Summer help from your kids

The end of the school year is coming quickly. Do you have a plan for what your children will be doing this summer? If they’re not headed to camp or summer school, maybe it’s time to put them on your payroll. But before you hire your kids, here are seven rules you should follow.

Rule No. 1: Ensure your child is a real employee

Your child cannot be on your payroll if they don’t actually do any work for your business. Any tasks they’re assigned must be age-appropriate and legitimate tasks specifically for your business. They can’t be paid to run personal errands or just sit around. Also, make sure they sign an employment contract to provide a paper trail for the IRS.

Rule No. 2: Adhere to employment laws

When hiring your child, they’ll need to fill out Form W-4 and state W-4 forms to stay in compliance with the IRS. They should also complete Form I-9 during the hiring process to confirm their employment eligibility. It’s important to treat your child like any other employee, and you’ll want these forms on hand to comply with employment and labor laws.

Rule No. 3: Follow child labor laws

If your child is under 18, it’s important to make sure you’re following child labor laws for your state. These laws dictate what jobs they can and cannot do, as well as what days and hours are permitted for work. Laws can vary by state and sector (i.e., agricultural vs. non-agricultural), so check with the U.S. Department of Labor for detailed information.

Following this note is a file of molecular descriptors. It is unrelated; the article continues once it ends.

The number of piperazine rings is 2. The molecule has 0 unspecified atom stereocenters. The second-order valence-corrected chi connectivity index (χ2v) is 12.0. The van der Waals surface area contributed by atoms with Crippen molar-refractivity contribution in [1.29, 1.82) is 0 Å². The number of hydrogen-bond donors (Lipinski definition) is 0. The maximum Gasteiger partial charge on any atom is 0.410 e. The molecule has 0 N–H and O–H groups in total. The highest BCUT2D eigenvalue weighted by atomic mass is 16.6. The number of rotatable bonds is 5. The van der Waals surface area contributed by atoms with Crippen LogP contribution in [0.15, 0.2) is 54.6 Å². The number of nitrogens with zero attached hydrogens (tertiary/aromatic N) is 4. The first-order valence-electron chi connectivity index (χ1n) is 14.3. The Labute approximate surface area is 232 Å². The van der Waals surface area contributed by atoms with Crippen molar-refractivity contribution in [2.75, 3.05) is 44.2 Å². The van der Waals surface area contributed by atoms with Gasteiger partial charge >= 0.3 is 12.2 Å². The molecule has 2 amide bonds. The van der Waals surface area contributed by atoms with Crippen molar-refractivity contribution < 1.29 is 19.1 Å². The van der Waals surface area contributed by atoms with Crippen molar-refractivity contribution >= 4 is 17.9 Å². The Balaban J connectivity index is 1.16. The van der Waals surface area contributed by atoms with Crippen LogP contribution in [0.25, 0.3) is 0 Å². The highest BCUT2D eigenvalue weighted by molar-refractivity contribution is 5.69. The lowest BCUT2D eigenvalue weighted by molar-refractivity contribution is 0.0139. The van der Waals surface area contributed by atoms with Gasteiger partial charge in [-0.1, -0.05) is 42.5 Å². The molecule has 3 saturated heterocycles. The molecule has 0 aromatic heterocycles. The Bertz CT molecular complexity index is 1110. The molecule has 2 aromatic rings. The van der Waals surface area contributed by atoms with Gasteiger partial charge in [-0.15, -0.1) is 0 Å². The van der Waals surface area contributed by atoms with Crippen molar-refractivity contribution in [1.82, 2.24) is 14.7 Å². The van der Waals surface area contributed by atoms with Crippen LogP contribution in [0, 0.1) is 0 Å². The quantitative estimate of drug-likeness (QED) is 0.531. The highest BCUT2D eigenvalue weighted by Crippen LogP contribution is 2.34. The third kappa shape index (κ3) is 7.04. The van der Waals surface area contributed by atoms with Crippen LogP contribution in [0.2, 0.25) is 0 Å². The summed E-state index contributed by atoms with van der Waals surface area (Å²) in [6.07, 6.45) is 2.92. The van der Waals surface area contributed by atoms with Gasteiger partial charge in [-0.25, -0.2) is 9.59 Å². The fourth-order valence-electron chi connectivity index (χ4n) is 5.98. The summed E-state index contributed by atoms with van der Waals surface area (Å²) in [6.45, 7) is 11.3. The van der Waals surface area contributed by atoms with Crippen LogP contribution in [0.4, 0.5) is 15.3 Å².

Rule No. 4: Pay your child reasonable wages

Consult local job listings or job agencies to determine a reasonable wage to pay your children. They cannot be paid larger amounts just because you’re related. Also, be sure you’re paying them at least minimum wage, which is $4.25 an hour for employees under 20 years old. There are several stipulations regarding minimum wage, so check with the U.S. Department of Labor to make sure you’re following applicable laws.

Rule No. 5: Pay your child with actual wages

As tempting as paying your child with food, tuition or other items may be, it has to be legal. Consider paying your child via check or direct deposit, just as you would with your typical employees. Business owners can deduct their children’s wages, but only if they’re paid real wages for doing real work.

Rule No. 6: Withhold proper taxes

No matter their age, you must withhold income taxes from your child. Depending on your business entity (i.e., sole proprietorship, partnership, limited liability company or corporation), they may be subject to Social Security and Medicare taxes until age 18, and you may be responsible for the employer contribution. Consult the IRS website and check with your tax and accounting firm for confirmation of responsibilities.

Rule No. 7: Don’t pay wages in cash

If you pay your child in cash, there will be no paper trail for the IRS. As mentioned before, it’s best to pay your child by check or through direct deposit to their bank account, so there’s a record of payment. You also have the option to deposit their wages into a Roth IRA or a Section 529 college savings plan.

Follow the rules

Keep your kids busy during the summer by teaching them about the family business. Just make sure you treat—and pay—them like regular employees...and follow these seven rules to stay compliant with the IRS. Happy hiring!

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